Table 24.4 provides the most common signs and symptoms of anxiety as well as possible nursing interventions.

Type Signs and Symptoms Interventions
Physical Restless, agitated, fatigued, headache, gastric distress, body aches, heart racing, sweating, trembling, trouble sleeping Remain supportive.
Encourage safe physical activity: walking, stretching, yoga, deep breathing, meditation, reading, music.
Teach to reduce triggers like alcohol, tobacco, and caffeine.
Shortness of breath, chest pain Nursing assessment: vital signs, rule out need for emergency care.
Psychological Difficulty concentrating, irritability, excessive worry, feeling of being out of control or in danger Remain supportive. Ensure safety.
Assess cognition for education on coping, healthy lifestyle, and medications.
Table 24.4 Nursing Interventions for Signs and Symptoms of Anxiety

Nursing Assessment

As discussed, recognition of behavioral cues can prompt focused care planning. Clients who are restless, tremulous, agitated, or socially withdrawn may benefit from anxiety reduction, which the nurse can plan. Anxious clients may not be capable of identifying the cause of their feelings, so nursing assessment becomes important. An inability to employ personal strategies to manage psychological distress, or ineffective coping, may be another priority problem.

The behaviors of anxiety in older adults are often different than in younger people. Behaviors may overlap with illnesses and other medical conditions. Complaints may present as medical or somatic, such as pain as opposed to psychological distress. Anger, agitation, or sleep disturbance may be results of underlying anxiety. This frequently leads health-care practitioners to miss the anxiety and possibly misdiagnose the client.

Older individuals who are anxious may become less self-reliant, which could place stress on family. Low compliance with medical treatment is linked to anxiety problems, and this could exacerbate chronic medical diseases and raise the chance of nursing home admission. Older adults who are anxious report having less life satisfaction, memory loss, a worsening self-perception of their health, and more loneliness.

Older adults may have more topics of worry than younger people, such as memory loss, medical illnesses, and fear of falls. One component of anxiety is worry, persistent, uncontrollable negative thoughts, ideas, and verbalizations resulting from attempts to problem-solve issues with uncertain outcomes (Makovac et al., 2018). Worry can have a protective role by shielding individuals from the full effects of the fear and motivating them to take prompt action toward resolution which, in effect, is a coping mechanism. As a coping mechanism, the person is creating a scenario where they rehearse and anticipate a fearful event so that they can prevent or mitigate the effects of the scenario in question. Worry is a problem when it becomes a negative feedback loop that the person struggles to escape.

Nurses’ Role in Collaborative Management

The primary role of the nurse in collaborative management is one of assessment, support, advocacy, and education of the client. Support and advocacy are built into the framework of all types of nursing care and are essential qualities in mental health care, especially with older adults. This population is high risk and frequently requires a high level of support and frequent advocacy, particularly if there is no or minimal family support. It is not uncommon for adults and older adults with mental health issues to become estranged from family and therefore no longer have support. In these cases, the nurse may be the one person who makes the difference in advocating for an older adult who, due to anxiety, has difficulty advocating for themselves and interacting with the team. The nurse can also serve as a major communicator for the medical provider in the client’s care. The nursing assessment is valuable to the client and their management team. As the person who spends the most time with the client, the nurse can see the bigger picture of how the client’s anxiety is affecting the thought process, functioning, and daily life. Nurses provide supportive care in helping with coping techniques and nonpharmacological interventions. Nurses also provide education about coping mechanisms.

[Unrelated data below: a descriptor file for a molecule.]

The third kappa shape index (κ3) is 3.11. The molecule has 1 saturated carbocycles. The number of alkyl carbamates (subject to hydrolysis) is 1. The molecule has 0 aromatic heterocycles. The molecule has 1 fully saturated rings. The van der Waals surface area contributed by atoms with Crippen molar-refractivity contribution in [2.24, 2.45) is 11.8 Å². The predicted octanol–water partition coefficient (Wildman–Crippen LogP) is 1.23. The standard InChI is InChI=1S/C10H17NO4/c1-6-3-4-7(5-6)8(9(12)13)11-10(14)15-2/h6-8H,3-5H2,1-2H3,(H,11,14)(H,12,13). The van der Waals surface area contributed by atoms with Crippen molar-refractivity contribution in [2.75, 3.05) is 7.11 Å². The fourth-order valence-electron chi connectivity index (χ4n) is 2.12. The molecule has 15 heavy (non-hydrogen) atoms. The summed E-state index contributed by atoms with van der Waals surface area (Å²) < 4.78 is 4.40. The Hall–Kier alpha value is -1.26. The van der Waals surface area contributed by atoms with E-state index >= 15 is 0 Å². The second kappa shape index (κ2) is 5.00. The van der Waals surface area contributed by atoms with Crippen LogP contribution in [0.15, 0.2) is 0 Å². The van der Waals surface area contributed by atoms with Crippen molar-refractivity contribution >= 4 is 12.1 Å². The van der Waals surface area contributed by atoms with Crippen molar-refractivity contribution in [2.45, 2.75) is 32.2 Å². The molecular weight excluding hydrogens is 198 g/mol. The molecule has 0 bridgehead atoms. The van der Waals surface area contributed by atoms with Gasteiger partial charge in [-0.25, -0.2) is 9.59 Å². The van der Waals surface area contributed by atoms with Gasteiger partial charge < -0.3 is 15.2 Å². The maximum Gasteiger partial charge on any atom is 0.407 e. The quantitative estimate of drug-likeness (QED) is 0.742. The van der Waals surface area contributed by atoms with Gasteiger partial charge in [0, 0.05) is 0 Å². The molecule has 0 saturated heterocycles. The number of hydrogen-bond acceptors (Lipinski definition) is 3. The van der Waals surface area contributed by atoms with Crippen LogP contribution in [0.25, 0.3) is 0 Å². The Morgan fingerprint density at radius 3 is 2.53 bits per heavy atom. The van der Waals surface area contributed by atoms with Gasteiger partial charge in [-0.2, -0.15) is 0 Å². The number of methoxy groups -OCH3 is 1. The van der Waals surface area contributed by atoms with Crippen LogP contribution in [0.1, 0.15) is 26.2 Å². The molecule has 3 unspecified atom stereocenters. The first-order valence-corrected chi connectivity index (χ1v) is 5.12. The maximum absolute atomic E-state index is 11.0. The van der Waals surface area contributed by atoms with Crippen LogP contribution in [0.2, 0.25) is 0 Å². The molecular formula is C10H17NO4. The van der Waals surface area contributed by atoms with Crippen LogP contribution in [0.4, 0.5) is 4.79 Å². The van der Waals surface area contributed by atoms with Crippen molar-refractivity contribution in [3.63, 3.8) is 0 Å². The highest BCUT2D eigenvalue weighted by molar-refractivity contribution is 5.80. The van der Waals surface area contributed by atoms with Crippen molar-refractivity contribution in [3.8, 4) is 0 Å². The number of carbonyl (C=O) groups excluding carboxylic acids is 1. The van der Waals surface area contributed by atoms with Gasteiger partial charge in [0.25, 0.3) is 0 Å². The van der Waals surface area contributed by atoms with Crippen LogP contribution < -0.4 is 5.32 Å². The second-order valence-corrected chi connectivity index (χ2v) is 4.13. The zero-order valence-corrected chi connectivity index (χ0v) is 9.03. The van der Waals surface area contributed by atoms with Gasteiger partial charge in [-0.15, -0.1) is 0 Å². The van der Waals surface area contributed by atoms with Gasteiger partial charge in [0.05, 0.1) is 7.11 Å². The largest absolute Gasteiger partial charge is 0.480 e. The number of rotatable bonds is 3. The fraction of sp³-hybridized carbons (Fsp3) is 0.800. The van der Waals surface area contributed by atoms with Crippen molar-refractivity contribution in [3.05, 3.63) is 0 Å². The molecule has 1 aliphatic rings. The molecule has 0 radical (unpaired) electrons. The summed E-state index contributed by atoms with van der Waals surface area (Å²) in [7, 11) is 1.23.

Nurses can educate clients about the symptoms of their anxiety and techniques to manage it. For some individuals, even being aware that something is a symptom of anxiety, naming it, and connecting it to anxiety can help reduce the intensity of the anxiety.

Certain substances, such as caffeine, some over-the-counter cold medicines, illicit drugs, and herbal supplements may aggravate the symptoms of anxiety or interact with prescribed medications. Clients should be advised to avoid or minimize use of these substances.

Physical exercise and meditation are highly effective in reducing stress. Older adults can learn progressive muscle relaxation to refocus away from emotional stress. Other stress reduction activities include sharpening cognitive skills with puzzles, games, music, and art. Spending time outdoors or interacting with companion animals can be effective as well.

Nurses can teach and coach self-management and offer honest praise for the older person’s accomplishments. These interventions serve to promote the activities, and also to enhance the person’s self-esteem.